[]
is specified and the named file would reside on a read-only file system.
[]
The process has already reached its limit for open file descriptors.
[]
The system file table is full.
[]
was specified and the target is a symbolic link.
[]
The named file is a character special or block special file, and the device associated with this special file does not exist.
[]
is set, the named file is a fifo, O_WRONLY is set, and no process has the file open for reading.
[]
The open() operation was interrupted by a signal.
[]
or O_EXLOCK is specified but the underlying file system does not support locking.
[]
The named file is a special file mounted through a file system that does not support access to it (e.g. NFS).
[]
and one of O_SHLOCK or O_EXLOCK is specified and the file is locked.
[]
is specified, the file does not exist, and the directory in which the entry for the new file is being placed cannot be extended because there is no space left on the file system containing the directory.
[]
is specified, the file does not exist, and there are no free inodes on the file system on which the file is being created.
[]
is specified, the file does not exist, and the directory in which the entry for the new file is being placed cannot be extended because the user's quota of disk blocks on the file system containing the directory has been exhausted.
[]
is specified, the file does not exist, and the user's quota of inodes on the file system on which the file is being created has been exhausted.
[]
An I/O error occurred while making the directory entry or allocating the inode for O_CREAT.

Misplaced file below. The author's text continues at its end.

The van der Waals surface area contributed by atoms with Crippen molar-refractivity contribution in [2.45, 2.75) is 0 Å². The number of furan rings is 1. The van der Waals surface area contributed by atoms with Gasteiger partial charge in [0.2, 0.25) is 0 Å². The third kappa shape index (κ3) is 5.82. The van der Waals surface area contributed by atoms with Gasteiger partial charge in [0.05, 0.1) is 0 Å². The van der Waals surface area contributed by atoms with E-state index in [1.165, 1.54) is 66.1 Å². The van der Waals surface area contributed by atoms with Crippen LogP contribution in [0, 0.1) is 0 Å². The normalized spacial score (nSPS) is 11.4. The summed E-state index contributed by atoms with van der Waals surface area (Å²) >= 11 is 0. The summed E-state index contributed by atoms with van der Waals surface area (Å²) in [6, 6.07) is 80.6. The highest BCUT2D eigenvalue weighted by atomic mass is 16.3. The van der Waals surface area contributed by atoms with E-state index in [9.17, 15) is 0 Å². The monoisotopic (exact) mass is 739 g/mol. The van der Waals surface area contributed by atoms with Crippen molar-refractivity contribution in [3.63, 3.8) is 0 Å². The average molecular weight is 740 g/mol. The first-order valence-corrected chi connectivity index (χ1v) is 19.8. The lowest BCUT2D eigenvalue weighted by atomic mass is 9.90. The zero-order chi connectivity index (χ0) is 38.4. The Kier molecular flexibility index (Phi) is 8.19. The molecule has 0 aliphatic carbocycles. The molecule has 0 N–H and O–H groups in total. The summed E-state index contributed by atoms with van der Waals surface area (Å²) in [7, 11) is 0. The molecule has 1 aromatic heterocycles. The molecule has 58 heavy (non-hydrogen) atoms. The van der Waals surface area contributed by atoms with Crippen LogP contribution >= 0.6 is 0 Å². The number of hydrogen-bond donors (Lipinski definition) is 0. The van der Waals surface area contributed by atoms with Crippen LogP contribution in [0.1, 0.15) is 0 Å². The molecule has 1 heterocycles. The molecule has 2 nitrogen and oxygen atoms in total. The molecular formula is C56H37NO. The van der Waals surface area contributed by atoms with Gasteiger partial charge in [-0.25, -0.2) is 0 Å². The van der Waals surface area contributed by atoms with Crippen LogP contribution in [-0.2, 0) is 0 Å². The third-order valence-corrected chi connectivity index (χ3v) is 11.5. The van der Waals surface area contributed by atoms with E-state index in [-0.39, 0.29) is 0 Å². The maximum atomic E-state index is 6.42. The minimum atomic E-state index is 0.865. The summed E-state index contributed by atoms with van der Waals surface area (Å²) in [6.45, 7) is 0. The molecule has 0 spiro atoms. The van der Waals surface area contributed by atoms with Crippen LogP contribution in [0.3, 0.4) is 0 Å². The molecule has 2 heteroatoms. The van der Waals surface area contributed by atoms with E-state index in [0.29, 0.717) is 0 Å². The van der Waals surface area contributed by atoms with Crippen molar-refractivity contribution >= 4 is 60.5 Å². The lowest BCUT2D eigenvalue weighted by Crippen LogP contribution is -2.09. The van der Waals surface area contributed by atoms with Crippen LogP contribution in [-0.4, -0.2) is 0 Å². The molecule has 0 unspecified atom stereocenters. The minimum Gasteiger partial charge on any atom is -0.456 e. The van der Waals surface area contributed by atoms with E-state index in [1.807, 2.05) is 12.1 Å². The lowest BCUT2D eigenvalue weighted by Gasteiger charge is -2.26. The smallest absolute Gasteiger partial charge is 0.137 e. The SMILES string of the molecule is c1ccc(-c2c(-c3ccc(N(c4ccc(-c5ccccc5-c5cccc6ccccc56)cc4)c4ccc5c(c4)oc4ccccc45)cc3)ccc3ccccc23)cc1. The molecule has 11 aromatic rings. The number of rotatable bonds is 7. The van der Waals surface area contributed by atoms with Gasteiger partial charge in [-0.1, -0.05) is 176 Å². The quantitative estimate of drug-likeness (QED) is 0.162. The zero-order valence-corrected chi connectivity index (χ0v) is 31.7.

[]
The file is a pure procedure (shared text) file that is being executed and the open() system call requests write access.
[]
The path argument points outside the process's allocated address space.
[]
and O_EXCL were specified and the file exists.
[]
An attempt was made to open a socket (not currently implemented).
[]
An attempt was made to open a descriptor with an illegal combination of O_RDONLY, O_WRONLY, O_RDWR and O_EXEC.
[]
The path argument does not specify an absolute path and the fd argument is neither AT_FDCWD nor a valid file descriptor open for searching.
[]
The path argument is not an absolute path and fd is neither AT_FDCWD nor a file descriptor associated with a directory.
[]
is specified and the file is not a directory.
[]
is specified and the process is in capability mode.
[]
open() was called and the process is in capability mode.
[]
path is an absolute path or contained a ".." component leading to a directory outside of the directory hierarchy specified by fd.

chmod(2), close(2), dup(2), fexecve(2), fhopen(2), getdtablesize(2), getfh(2), lgetfh(2), lseek(2), read(2), umask(2), write(2), fopen(3), capsicum(4)

These functions are specified by IEEE Std 1003.1-2008 (“POSIX.1”). FreeBSD sets errno to EMLINK instead of ELOOP as specified by POSIX when O_NOFOLLOW is set in flags and the final component of pathname is a symbolic link to distinguish it from the case of too many symbolic link traversals in one of its non-final components.

The open() function appeared in Version 1 AT&T UNIX. The openat() function was introduced in FreeBSD 8.0.

The Open Group Extended API Set 2 specification requires that the test for whether fd is searchable is based on whether fd is open for searching, not whether the underlying directory currently permits searches. The present implementation of the openat checks the current permissions of directory instead.
December 1, 2017 FreeBSD 12.0-RELEASE